plans to bring addition skills to students in our area. It was a pleasure to join the new defence minister for procurement, Stuart Andrew MP, for the opening of the LiftWorks facility at Rolls-Royce in Patchway. The facility will manufacture part of the new F35 Lightning Vertical LiftSystem, securing jobs for years to come.

Prime minister invited

In parliament, I took the opportunity to ask a question of the prime minister at PMQs. I invited her to the opening of Airbus’s new Wing Integration Centre in Filton and asked if she would join me in thanking and paying tribute to Airbus for its strong and enduring commitment to the UK. Mrs May congratulated Airbus on

the commitment it has made to the UK and the high quality of jobs it provides here. She also said that she would consider the invitation.

Senior Citizens’ Fair

My first Senior Citizens’ Advice and Information Fair will be taking place on the 1st November 2018. It will be full of information from a mixture of organisations to showcase what they can offer older people. This will include charities and providers of health and social care needs that unfortunately affect many constituents, as well as groups that provide new opportunities to for people to try something new in later life. I also welcome the families of older

constituents to come along on their behalf, and hope that having many different groups together all in one place will be useful. There is a page on my website that will be regularly updated with all the latest information on the event. Alternatively, please do not hesitate to get in touch with my office for further information. If you would like to discuss anything with me, be it as a resident, organisation or business, please contact my constituency office in Bradley Stoke on 01454 617783 or email me on jack.lopresti. to arrange a suitable surgery time, or to arrange a visit to your premises. For further details, visit www.

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October 2018

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Friends of Meade Park group revived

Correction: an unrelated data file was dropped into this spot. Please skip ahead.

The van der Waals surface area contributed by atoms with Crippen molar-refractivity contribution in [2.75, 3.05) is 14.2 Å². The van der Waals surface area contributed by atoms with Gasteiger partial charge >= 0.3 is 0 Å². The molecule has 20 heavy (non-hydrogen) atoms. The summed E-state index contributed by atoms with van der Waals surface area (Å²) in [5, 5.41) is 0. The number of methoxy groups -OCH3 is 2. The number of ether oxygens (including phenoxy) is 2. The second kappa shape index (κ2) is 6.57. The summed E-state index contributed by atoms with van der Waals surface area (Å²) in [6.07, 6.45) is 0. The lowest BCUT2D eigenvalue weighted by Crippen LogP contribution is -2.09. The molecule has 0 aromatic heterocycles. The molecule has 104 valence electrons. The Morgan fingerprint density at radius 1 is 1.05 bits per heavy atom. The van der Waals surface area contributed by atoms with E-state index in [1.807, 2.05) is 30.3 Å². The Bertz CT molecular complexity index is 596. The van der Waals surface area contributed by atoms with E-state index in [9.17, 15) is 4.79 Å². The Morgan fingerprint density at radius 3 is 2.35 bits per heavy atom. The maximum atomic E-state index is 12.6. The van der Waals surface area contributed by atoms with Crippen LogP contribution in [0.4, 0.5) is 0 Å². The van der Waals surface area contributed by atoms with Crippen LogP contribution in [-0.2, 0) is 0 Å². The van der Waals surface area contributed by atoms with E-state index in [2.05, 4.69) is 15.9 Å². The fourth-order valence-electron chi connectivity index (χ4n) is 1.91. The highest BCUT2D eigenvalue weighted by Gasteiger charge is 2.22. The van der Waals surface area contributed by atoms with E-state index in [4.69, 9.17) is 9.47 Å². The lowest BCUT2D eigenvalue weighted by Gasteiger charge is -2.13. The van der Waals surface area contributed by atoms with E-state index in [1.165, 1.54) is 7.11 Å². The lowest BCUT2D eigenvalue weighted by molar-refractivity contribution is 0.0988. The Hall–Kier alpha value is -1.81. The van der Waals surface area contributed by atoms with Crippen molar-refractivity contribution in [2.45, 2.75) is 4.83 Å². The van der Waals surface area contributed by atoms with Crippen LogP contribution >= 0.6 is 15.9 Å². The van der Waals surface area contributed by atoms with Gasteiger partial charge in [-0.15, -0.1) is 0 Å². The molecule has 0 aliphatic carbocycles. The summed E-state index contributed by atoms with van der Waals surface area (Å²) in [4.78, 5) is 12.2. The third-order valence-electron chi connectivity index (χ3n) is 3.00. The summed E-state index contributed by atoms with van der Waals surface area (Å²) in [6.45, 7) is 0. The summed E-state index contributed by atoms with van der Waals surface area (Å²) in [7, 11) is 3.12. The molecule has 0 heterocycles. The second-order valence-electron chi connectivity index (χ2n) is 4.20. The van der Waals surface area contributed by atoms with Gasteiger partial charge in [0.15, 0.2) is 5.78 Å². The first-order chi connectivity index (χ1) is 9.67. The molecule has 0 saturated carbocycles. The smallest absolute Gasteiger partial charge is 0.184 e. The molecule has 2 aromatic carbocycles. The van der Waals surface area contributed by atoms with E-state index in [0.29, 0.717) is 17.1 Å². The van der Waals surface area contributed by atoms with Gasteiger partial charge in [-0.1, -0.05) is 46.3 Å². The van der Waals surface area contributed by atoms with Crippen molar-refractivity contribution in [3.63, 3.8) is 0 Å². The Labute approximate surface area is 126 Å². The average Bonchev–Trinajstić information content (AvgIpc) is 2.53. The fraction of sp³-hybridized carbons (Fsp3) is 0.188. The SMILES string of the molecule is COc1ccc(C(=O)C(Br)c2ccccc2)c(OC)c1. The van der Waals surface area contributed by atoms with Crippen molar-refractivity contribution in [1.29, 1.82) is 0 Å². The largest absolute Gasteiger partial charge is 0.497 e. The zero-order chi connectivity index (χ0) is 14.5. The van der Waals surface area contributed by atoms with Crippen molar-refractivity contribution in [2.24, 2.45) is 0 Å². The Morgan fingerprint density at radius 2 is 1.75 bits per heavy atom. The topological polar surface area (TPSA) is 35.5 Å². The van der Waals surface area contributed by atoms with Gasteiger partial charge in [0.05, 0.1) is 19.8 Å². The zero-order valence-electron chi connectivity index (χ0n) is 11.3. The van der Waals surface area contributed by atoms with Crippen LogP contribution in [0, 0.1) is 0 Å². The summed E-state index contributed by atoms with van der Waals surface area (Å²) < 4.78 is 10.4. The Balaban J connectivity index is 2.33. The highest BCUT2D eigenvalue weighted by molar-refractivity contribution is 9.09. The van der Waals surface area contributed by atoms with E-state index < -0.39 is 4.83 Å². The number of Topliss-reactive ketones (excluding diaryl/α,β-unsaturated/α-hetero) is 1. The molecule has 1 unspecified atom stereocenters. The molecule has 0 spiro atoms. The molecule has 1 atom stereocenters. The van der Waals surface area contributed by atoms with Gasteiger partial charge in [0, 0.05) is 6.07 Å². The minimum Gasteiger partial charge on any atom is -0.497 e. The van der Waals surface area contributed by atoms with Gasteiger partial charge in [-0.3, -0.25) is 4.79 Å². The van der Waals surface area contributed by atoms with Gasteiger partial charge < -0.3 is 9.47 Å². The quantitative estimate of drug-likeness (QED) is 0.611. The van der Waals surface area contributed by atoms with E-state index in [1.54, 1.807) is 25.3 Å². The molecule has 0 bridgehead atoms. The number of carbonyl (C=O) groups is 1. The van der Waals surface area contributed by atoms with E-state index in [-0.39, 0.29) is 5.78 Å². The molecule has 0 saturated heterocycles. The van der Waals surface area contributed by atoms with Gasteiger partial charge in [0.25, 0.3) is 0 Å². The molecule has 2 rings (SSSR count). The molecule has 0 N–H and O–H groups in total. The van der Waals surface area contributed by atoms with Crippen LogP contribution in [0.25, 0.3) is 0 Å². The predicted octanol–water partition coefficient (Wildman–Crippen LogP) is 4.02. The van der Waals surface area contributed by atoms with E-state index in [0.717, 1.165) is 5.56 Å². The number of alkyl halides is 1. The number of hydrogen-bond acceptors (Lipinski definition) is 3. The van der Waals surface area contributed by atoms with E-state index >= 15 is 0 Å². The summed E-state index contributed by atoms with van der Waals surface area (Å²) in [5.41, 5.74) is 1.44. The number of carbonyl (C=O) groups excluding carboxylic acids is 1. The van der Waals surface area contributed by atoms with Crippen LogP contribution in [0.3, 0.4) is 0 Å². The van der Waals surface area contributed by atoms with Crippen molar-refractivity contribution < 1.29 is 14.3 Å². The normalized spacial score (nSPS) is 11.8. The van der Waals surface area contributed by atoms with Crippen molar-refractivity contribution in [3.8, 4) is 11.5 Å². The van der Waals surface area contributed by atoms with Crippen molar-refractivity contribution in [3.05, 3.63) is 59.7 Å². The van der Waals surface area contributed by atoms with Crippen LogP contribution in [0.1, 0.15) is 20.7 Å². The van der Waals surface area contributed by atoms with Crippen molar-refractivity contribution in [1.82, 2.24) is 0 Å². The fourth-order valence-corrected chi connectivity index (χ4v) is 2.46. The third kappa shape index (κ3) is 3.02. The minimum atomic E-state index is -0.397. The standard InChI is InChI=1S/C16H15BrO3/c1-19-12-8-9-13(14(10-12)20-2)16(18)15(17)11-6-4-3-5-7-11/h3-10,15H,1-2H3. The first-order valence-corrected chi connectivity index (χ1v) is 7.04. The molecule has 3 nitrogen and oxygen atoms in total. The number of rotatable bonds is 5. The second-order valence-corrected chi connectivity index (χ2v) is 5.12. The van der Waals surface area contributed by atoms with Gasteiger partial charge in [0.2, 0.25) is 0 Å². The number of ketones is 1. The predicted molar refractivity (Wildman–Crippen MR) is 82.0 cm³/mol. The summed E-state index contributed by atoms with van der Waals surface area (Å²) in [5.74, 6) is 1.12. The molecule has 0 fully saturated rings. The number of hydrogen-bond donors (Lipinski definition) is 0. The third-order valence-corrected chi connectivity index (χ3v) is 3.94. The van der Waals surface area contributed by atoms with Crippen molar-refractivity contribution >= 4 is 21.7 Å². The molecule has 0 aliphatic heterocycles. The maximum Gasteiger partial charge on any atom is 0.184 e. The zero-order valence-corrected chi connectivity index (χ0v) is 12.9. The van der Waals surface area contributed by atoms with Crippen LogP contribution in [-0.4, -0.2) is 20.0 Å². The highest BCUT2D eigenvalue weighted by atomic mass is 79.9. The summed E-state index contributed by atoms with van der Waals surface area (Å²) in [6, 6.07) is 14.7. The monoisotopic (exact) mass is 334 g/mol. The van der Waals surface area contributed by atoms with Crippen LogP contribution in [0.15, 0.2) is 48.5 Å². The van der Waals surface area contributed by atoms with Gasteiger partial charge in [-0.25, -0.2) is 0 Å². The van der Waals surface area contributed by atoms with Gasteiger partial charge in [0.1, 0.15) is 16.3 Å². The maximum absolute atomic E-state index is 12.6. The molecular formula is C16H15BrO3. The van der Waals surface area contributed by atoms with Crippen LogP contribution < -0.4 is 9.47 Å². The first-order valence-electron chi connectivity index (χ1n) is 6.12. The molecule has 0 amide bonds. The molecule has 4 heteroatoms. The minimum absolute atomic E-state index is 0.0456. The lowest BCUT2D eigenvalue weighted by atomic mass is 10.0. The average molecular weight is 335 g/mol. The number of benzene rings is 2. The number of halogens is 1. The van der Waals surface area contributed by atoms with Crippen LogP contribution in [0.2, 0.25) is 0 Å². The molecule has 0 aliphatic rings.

Left: Archive photo of a play area in the park. Right: Jenny James (centre) with some of the local residents who took part in a litter pick in the park on 4th August.


hen local resident Jenny James discovered that the group known as the Friends of Meade Park no longer existed, she decided to revive it. As someone who regularly walks through the park, she felt it was important to have a group of people who monitor and take care of the green space, alongside Stoke Gifford Parish Council. Jenny began by creating a Facebook page for the group, which now has over 200 ‘fans’. She said: “The Facebook page has become a real part of the community. There has been a lot of interest in the group and the page provides a place for people to report damage and share their ideas for the park.” The Friends of Meade Park group then sent out a survey to local residents to find out what people would like from the park

and they organised their first community litter pick on 4th August. Jenny was extremely pleased with the turnout as around 15 people, including numerous families, attended the event. Stoke Gifford Parish Council provided all of the equipment, including gloves, bags and pickers and the local Co-op gave the group free bottles of water. In the space of a few hours, the pickers had collected enough litter to fill ten refuse sacks making a huge difference to the cleanliness of the park. As the litter pick was so successful, Jenny is planning on organising them at regular intervals throughout the year. Jan Brunwin, who helps Jenny with the group, said: “It was a very successful event with many families coming to help. It was a great opportunity for children to understand and learn how to take